Many universities have taken up this challenge, often building on a long history of civic engagement and contribution.
There are some excellent examples of civic activity taking place in the sector, with passionate people in universities across the country contributing to their local communities. What is often less evident is a strategy behind that civic activity – the analysis of local needs and opportunities, clearly articulated objectives and the partnership vision needed to deliver it.
This is what led the UUP Foundation’s Civic University Commission to recommend the establishment of Civic University Agreements, with more than 60 institutions committing to do just that.
Since that 2019 recommendation, many institutions have launched CUAs, some on a single institutional basis, some bringing together several universities across a city or region to encourage greater collaboration.
These are a central focus of the Civic University Network (CUN) – set up on the back of the Civic University Commission – and intended to embed long term, strategic relationships between universities, their communities and other partners. The development of CUAs has had a significant impact on how universities prioritise partnership working and invest in long term mutually beneficial collaboration.
Huge appetite across the sector for closer support and collaboration
While much progress has been made, this work has however sharpened the focus on what is still missing. A key gap remains in relation to good quality evidence for what works, systematic practice sharing across the sector remains limited, and we also lack consistent and readily available tools for measurement of success.
If we are to embed a real culture shift in the sector, we need to address these gaps, alongside continued work to build capacity and leadership for more effective civic engagement.
This is where the new National Civic Impact Accelerator (NCIA) comes in. Supported by Research England funding, and operating under the CUN umbrella, the NCIA is about closing those gaps through an intensive programme of work, by the end of which the quality, consistency and sustainability of the sector’s civic activity should be much more strongly embedded.
We know there is huge appetite across the sector for closer support and collaboration, as well as to achieve impact in harder to reach areas, those where civic leadership is less advanced, or where national programmes find it hard to engage.
The fundamentals of NCIA are clear: building civic leadership capacity at a local level; a systematic evidence base that drives action learning; and catalysing place-based innovation. NCIA will draw in, and build on, existing strengths and expertise within the sector, on the depth and breadth of our research capability, and learn from partners beyond HE. This has huge potential to shift sector approaches and impact, and to make that final step to fully embedded and self-sustaining civic leadership.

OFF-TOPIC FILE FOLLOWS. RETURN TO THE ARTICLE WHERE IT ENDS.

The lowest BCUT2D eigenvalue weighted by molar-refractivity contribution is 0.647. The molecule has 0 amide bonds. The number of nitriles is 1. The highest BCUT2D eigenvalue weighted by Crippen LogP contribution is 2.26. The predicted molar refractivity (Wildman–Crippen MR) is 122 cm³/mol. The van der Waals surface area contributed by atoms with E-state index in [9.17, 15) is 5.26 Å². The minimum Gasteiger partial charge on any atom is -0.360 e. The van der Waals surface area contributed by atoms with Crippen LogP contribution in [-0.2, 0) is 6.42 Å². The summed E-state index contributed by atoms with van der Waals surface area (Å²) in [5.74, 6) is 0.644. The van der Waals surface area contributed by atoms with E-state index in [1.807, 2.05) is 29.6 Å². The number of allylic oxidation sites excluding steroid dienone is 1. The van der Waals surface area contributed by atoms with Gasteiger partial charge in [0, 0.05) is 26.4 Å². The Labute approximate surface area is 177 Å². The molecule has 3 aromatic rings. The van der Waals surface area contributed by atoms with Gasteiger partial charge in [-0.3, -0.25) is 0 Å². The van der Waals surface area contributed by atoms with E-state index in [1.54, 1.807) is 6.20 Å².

The programme will also help to develop and implement approaches to understanding, applying, and scaling civic solutions designed to drive place-based transformations, providing universities with the tools and the framework to deliver meaningful, measurable civic activities.
The starting point for this will be robust evidence gathering of what works, providing universities with the intelligence they need to focus their strategy and practice to deliver results.
An action learning programme will act as the engine of the NCIA, developing practical and strategic tools to support rapid enhancement of civic performance.
And building on the convening power of the CUN, we will offer a coordinated programme of support and dissemination, enabling the sector and its partners to mobilise the intelligence created by the accelerator and influence the design and implementation of new civic activities.
Ultimately, the aim is to deliver impact beyond the sector through strengthened relationships, collaboration and greater alignment between universities and local ecosystems.
While Sheffield Hallam will host and lead the accelerator, building on our strong reputation for applied civic practice, innovation and inclusion, it’s far from being a task for just one institution. Partners include the Universities of Birmingham and Newcastle, QMUL, the OECD, and both the Institute for Community Studies and the National Coordinating Centre for Public Engagement. We’re also backed by the wider resources of the Civic University Network. The Network is now a well-established group of partners, each with our distinct perspectives and strengths, but who share a belief that universities have the transformational potential to benefit their place
However turbulent the external environment, it’s hard to think of a time when the civic role of universities mattered more. Through this targeted investment, we can sharply accelerate what we have already started: building the tools, intelligence, and culture shift which the sector and our places need; and demonstrating what – in the words of the UPP Commission – being “Truly Civic” means.